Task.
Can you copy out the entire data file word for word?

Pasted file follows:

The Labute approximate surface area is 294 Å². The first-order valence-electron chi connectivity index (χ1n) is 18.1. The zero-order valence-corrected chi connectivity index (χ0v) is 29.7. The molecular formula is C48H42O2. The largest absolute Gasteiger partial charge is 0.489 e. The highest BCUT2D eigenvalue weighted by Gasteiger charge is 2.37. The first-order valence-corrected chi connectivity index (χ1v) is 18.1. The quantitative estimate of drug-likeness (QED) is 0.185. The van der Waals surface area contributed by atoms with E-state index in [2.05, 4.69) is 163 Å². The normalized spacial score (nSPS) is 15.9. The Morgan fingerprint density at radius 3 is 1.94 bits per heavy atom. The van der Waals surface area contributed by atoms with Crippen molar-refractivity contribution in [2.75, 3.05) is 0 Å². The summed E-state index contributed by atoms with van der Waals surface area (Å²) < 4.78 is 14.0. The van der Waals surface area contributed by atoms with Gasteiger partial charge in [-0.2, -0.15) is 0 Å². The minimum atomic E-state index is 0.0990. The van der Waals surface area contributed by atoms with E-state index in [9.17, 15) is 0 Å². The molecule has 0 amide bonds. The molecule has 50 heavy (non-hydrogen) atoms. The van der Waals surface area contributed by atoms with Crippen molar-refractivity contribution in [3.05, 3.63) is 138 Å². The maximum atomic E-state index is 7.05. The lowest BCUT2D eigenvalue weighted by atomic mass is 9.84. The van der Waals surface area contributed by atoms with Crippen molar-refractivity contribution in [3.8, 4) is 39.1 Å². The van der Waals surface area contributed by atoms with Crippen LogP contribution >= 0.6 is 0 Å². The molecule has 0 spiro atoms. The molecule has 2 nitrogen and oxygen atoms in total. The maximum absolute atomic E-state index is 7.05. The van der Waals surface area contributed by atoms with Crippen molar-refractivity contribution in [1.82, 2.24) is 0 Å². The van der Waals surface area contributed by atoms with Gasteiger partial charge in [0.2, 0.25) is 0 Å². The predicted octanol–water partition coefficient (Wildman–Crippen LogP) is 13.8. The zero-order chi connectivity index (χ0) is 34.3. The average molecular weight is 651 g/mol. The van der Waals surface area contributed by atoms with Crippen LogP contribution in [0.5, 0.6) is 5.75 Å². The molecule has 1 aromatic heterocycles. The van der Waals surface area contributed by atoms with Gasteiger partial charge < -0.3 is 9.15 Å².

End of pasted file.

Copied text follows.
The Labute approximate surface area is 294 Å². The first-order valence-electron chi connectivity index (χ1n) is 18.1. The zero-order valence-corrected chi connectivity index (χ0v) is 29.7. The molecular formula is C48H42O2. The largest absolute Gasteiger partial charge is 0.489 e. The highest BCUT2D eigenvalue weighted by Gasteiger charge is 2.37. The first-order valence-corrected chi connectivity index (χ1v) is 18.1. The quantitative estimate of drug-likeness (QED) is 0.185. The van der Waals surface area contributed by atoms with E-state index in [2.05, 4.69) is 163 Å². The normalized spacial score (nSPS) is 15.9. The Morgan fingerprint density at radius 3 is 1.94 bits per heavy atom. The van der Waals surface area contributed by atoms with Crippen molar-refractivity contribution in [2.75, 3.05) is 0 Å². The summed E-state index contributed by atoms with van der Waals surface area (Å²) < 4.78 is 14.0. The van der Waals surface area contributed by atoms with Gasteiger partial charge in [-0.2, -0.15) is 0 Å². The minimum atomic E-state index is 0.0990. The van der Waals surface area contributed by atoms with E-state index in [9.17, 15) is 0 Å². The molecule has 0 amide bonds. The molecule has 50 heavy (non-hydrogen) atoms. The van der Waals surface area contributed by atoms with Crippen molar-refractivity contribution in [3.05, 3.63) is 138 Å². The maximum atomic E-state index is 7.05. The lowest BCUT2D eigenvalue weighted by atomic mass is 9.84. The van der Waals surface area contributed by atoms with Crippen molar-refractivity contribution in [3.8, 4) is 39.1 Å². The van der Waals surface area contributed by atoms with Crippen LogP contribution >= 0.6 is 0 Å². The molecule has 0 spiro atoms. The molecule has 2 nitrogen and oxygen atoms in total. The maximum absolute atomic E-state index is 7.05. The van der Waals surface area contributed by atoms with Crippen molar-refractivity contribution in [1.82, 2.24) is 0 Å². The van der Waals surface area contributed by atoms with Gasteiger partial charge in [0.2, 0.25) is 0 Å². The predicted octanol–water partition coefficient (Wildman–Crippen LogP) is 13.8. The zero-order chi connectivity index (χ0) is 34.3. The average molecular weight is 651 g/mol. The van der Waals surface area contributed by atoms with Crippen LogP contribution in [0.5, 0.6) is 5.75 Å². The molecule has 1 aromatic heterocycles. The van der Waals surface area contributed by atoms with Gasteiger partial charge < -0.3 is 9.15 Å².